Monday, June 27, 2022

As a new government attempts to unpick Australia’s climate record, an old one carries on with chutzpah

If she had a moment — between the celebration of a successful election campaign, traveling to Tokyo for a meeting with world leaders less than 48 hours later, then to Fiji — Penny Wong might have paused to consider the twists and turns of politics.

Thirteen years ago, as Kevin Rudd’s climate change minister, she worked through the night for two nights at the United Nations climate change conference in Copenhagen, catching power naps on a blow-up mattress, trying to push Australia’s case for international action on climate change .

It didn’t happen, of course. Negotiations collapsed in a way summarised by her then prime minister in an immortal quote captured by David Marr in his Quarterly Essay, Power Trip, as “those Chinese f**kers are trying to rat-f**k us”.

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This week as newly minted Foreign Minister Wong was on the world stage. This time she was not trying to persuade the rest of the world they should do something about climate change.

She was trying to persuade the rest of the world that a new government would do something about Australia’s own woeful record in the intervening period, and end the previous government’s willingness to do an international climate accord what Rudd accused China of doing in 2009.

It’s been a week in which the new government did not just have to set down markers in a very different international strategic environment to the one it faced in 2007.

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It had to start peeling away from all those positions it took as it tacked close to the Coalition as part of its small target campaign strategy.

Newly minted Foreign Minister Penny Wong makes a speech while visiting Fiji.,Supplied: Department of Foreign Affairs and Trade,

Unedifying spectacle and a jarring revelation

For the Coalition, there has been the unedifying spectacle of MPs and senators — both those who survived and those who did not — emerging to say that the problem was that voters didn’t understand their policies, or that they personally didn’t actually believe in the policies their government has pursued for almost a decade. Alternatively, they blithely proceeded to conduct day-to-day politics as if nothing notable had happened last Saturday.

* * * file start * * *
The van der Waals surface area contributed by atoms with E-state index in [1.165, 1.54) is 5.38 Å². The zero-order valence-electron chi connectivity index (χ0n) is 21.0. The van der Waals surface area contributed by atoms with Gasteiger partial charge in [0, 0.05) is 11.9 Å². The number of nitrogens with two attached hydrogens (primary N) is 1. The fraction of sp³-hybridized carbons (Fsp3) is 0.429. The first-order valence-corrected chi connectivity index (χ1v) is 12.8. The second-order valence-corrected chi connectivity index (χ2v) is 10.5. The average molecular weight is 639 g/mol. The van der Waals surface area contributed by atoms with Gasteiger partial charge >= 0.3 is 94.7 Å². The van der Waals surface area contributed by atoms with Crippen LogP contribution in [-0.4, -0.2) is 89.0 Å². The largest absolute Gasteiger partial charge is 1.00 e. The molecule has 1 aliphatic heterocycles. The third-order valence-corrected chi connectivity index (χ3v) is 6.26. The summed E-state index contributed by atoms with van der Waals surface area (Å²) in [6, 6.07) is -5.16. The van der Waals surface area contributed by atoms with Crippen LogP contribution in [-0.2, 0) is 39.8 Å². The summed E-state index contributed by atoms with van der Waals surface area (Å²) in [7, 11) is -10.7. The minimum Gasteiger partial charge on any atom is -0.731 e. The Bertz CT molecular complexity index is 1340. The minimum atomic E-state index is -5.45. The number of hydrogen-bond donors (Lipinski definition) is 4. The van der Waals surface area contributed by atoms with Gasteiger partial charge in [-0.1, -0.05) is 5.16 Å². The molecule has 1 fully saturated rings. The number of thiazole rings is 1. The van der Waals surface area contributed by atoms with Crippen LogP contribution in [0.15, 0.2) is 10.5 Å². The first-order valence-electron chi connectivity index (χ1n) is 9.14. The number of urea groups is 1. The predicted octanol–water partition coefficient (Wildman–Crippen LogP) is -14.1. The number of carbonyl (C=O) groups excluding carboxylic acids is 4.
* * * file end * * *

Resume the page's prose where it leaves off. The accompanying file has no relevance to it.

It was hard not to draw the conclusion that the Liberals have learned nothing from the election, continuing the sometimes idiotic mantras, with the same chutzpah, we have become accustomed to.

Less than 24 hours before polling closed, news reports emerged that boats carrying asylum seekers had been intercepted — one off the coast of Sri Lanka, one off Christmas Island — by Border Force.

Scott Morrison wearing a dark suit and maroon tie looking off to the right
Scott Morrison instructed the Australian Border Force to publicize an interception of a suspected asylum seeker boat on election day.,Nation World News: Matt Roberts,

Scott Morrison was more than happy to confirm this at a doorstop on election day, later backed up by a statement from Border Force which, as ABC defense correspondent Andrew Greene revealed on Friday, was at the instruction of the (outgoing) prime minister’s office. This statement was then used to justify text messages being sent to voters warning them that the only way to secure the border was to vote Liberal.

The revelation jarred with all of those sanctimonious press conferences over the years — starting with Morrison — where ministers primly insisted they couldn’t comment on “on water matters”.

In his political desperation, the now former prime minister proved himself willing to even trash the approach he had taken which had first marked him out for mention when the Coalition took government in 2013.

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Marles hits out at Liberal Party over election-day boat turnback leak

Many of Morrison’s inner circle have lost their seats in this election. But his closest politically, Stuart Robert, was on the radio on Friday morning rejecting the idea that the order for Border Force to release the statement had breached the caretaker conventions and proper process.

He couldn’t comment on it, he said, “having not been involved, but I think all Australians understand Labor by virtue of history is incredibly weak on boat arrivals”.

So, even after being in office for almost a decade, the best a former Coalition cabinet minister could do when confronted by an appalling politicization of a process his own side had long described as holy writ, was to prosecute a case against the government before his government that had just lost the election.

As if the Coalition hasn’t just been devastated in its heartland and there might be a cause for pause, for reflection, for some indication that the voters may have sent a message.

The astonishing part of the story

In the western districts of Victoria, Malcolm Fraser’s old seat of Wannon, held by Dan Tehan, has been teetering on the edge of being taken by a young independent, Alex Dyson.

The psephologists predict that Tehan will eventually prevail, just. If he does, it will be the only seat left of a former Liberal prime minister — other than the most recent incumbent — that has not been lost to the party.

The seats of Malcolm Turnbull, Tony Abbott, John Howard, Billy McMahon (same area, reconstructed electorate), John Gorton and Bob Menzies are all now held by Labor or independents.

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Nation World News Desk
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